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We believe in limitless possibilities and the power of big dreams.

At The Arc San Francisco, we know a lot about developmental disabilities. But we know even more about big dreams. About the dignity of work. The pride of self-reliance. And the power of a community that works together to lift everyone up.

For over 65 years, our lifelong learning approach has empowered every individual we support to achieve success at their own pace...at work, at life...even in love. We invite you to discover how our innovative programs are transforming lives while enriching all of us in the community.

Let's get together on this. Let's dare to dream.

  • The Arc San Francisco recently announced the 2018 Walter Slater Award winner acknowledging Health Advocate Jane Ross for her outstanding commitment to improving the health and lives of her clients. 
    We caught up with Jane between her client-doctor appointments to ask her about her work--the good and the challenging--and how she feels it makes a difference in the lives of those she supports. 

    Jane Ross (r.) with her client Sylvia at UCSF. During her visit, Jane pulled up Sylvia's latest test results on her iPhone, talked about the move to a skilled nursing facility, called Sylvia's partner to share updates, and met with staff. 

    Q. How did you become a Health Advocate at The Arc?
    A. I had worked at The Arc in San Diego which made for a smooth transition as a Direct Service Professional at The Arc SF. I later supported The Arc health advocacy team through a grant in Later Life Transitions, and from there I became a Health Advocate. 

    Q. What in your background prepared you for the challenges of Health Advocacy?
    A. I studied Psycholinguistics at McGill University--where my father was a professor, actually. I was always interested in Behavioral Psychology and what motivates people to certain behaviors and attitudes. 

    Q. What is it that you like about Health Advocacy? 
    A. The personal stories of the clients are interesting--I like getting to know them. And you never know when there will be a breakthrough--you just keep at it, and you can make a significant difference. 

    Q. Can you give some examples?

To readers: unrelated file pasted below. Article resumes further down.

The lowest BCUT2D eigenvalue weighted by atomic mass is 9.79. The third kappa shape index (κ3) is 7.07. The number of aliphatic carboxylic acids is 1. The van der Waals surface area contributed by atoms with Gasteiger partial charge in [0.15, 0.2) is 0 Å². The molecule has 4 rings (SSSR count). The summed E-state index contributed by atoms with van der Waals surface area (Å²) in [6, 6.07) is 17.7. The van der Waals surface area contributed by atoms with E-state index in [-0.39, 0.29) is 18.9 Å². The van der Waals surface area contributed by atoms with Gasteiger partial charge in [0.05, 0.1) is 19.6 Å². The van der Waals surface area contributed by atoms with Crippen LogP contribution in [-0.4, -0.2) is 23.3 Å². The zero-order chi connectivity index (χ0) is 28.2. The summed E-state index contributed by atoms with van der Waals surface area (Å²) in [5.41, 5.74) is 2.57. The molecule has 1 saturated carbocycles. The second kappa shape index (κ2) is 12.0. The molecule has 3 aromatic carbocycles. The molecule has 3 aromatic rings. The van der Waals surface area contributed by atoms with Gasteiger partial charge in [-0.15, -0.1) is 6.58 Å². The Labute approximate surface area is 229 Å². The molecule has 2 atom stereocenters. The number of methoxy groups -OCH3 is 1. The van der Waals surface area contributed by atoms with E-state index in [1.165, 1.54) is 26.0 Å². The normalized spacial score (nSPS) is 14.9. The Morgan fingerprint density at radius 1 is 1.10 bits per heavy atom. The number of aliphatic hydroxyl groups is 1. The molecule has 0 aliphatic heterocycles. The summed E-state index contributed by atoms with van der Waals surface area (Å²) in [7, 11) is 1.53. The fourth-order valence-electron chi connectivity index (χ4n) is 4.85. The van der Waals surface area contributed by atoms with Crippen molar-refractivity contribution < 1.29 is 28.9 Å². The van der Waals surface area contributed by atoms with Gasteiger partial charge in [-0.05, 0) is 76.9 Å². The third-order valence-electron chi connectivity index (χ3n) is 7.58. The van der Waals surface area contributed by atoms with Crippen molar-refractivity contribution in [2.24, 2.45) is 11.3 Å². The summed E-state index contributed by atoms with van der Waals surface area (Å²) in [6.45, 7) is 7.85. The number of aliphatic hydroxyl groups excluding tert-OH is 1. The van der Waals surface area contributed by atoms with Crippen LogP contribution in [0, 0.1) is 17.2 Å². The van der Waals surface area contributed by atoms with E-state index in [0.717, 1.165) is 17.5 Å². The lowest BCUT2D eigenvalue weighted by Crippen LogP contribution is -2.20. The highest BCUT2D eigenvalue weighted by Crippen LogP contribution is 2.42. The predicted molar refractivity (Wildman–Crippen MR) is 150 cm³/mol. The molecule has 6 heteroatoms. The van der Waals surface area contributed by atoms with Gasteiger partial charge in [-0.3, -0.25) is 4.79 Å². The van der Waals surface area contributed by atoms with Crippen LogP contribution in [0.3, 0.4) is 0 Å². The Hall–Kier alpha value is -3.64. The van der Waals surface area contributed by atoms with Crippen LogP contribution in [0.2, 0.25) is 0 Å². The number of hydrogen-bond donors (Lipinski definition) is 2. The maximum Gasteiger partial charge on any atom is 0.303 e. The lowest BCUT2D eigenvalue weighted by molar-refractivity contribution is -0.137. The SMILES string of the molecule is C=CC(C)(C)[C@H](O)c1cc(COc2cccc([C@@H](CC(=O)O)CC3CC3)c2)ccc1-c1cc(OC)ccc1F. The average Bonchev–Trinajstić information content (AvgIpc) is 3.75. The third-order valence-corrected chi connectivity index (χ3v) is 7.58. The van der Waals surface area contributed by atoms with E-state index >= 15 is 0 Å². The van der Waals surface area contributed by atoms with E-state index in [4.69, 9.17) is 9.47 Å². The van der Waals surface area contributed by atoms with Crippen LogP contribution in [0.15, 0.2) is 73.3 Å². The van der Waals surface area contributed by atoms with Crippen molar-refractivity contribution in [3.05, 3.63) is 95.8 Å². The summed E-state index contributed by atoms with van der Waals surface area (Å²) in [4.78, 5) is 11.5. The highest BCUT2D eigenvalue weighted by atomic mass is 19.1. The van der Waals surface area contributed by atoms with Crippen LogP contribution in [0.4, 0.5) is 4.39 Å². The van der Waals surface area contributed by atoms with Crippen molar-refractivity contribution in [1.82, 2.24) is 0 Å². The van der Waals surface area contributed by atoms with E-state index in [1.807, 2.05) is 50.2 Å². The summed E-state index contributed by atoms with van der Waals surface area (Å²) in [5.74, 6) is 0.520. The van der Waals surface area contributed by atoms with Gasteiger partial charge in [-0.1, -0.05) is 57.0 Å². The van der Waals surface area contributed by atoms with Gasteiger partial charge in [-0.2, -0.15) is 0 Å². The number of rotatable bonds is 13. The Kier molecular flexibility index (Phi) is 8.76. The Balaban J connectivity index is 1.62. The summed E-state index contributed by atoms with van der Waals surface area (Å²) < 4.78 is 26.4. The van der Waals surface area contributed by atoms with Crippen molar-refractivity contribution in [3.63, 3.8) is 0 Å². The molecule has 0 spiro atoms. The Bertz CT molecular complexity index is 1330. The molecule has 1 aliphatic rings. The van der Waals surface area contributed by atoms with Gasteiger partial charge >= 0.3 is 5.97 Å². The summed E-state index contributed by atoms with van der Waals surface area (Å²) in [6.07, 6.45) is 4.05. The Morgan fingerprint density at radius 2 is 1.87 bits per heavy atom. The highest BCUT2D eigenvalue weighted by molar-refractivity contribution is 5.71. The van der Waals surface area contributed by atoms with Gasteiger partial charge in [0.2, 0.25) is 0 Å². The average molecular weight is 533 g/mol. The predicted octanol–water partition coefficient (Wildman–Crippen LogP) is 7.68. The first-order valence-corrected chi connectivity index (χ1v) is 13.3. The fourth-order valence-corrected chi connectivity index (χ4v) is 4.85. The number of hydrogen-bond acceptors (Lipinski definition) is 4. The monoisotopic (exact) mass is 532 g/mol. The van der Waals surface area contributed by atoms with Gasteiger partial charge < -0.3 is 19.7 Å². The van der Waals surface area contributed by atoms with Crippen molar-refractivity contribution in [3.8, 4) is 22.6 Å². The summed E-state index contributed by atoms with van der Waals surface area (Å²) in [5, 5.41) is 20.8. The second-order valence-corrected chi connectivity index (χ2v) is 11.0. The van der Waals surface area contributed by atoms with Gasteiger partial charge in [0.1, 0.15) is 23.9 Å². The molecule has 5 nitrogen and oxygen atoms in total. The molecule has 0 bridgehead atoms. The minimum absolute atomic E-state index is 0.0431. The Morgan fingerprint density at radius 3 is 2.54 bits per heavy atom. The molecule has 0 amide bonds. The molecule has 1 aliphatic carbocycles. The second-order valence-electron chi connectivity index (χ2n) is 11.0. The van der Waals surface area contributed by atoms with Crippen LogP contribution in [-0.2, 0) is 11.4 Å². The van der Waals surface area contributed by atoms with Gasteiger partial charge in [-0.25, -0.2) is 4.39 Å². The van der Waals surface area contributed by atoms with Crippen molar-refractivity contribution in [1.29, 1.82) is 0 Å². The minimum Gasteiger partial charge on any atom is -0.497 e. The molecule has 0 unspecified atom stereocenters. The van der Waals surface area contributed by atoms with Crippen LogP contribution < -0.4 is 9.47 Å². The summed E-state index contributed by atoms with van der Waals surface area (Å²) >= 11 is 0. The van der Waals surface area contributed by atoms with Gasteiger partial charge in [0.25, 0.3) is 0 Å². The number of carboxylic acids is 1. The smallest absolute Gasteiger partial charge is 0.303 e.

A. I was working with a client challenged with excessive eating. After pushing for genetic testing, she was ultimately diagnosed with Prader-Willi Syndrome. She was then referred to a specialist who works with the client, the family, a nutritionist and other support professionals to help her understand and manage her condition. 
    In another example, I work with a client with sleep apnea who needed a CPAP machine to keep her airway open. Because the CPAP requires a face or nasal mask, it's hard to get it right, and the client refused to use it. So we went back and visited with another technician who was very helpful and patient with her. Now she uses it regularly, she gets a good night's sleep and she has totally changed! In one week, her skin looks brighter, she has more energy, she's using an app to monitor her exercise--it's a complete turnaround. 

    Q. What advice would you have for health advocates who are just starting to work with individuals with developmental disabilities?
    A. Be observant. Keep a high level of awareness about all aspects of your client's life because it all affects their health and well-being. 

    To learn more about The Arc SF Center for Health and Wellness, contact Jennifer Dresen, Chief of Health and Housing, at jdresen@thearcsf.org.



  • Fortunately, there are a few ways and practices to grow in your communication skills. Here are healthy habits you can try to become a strong communicator.

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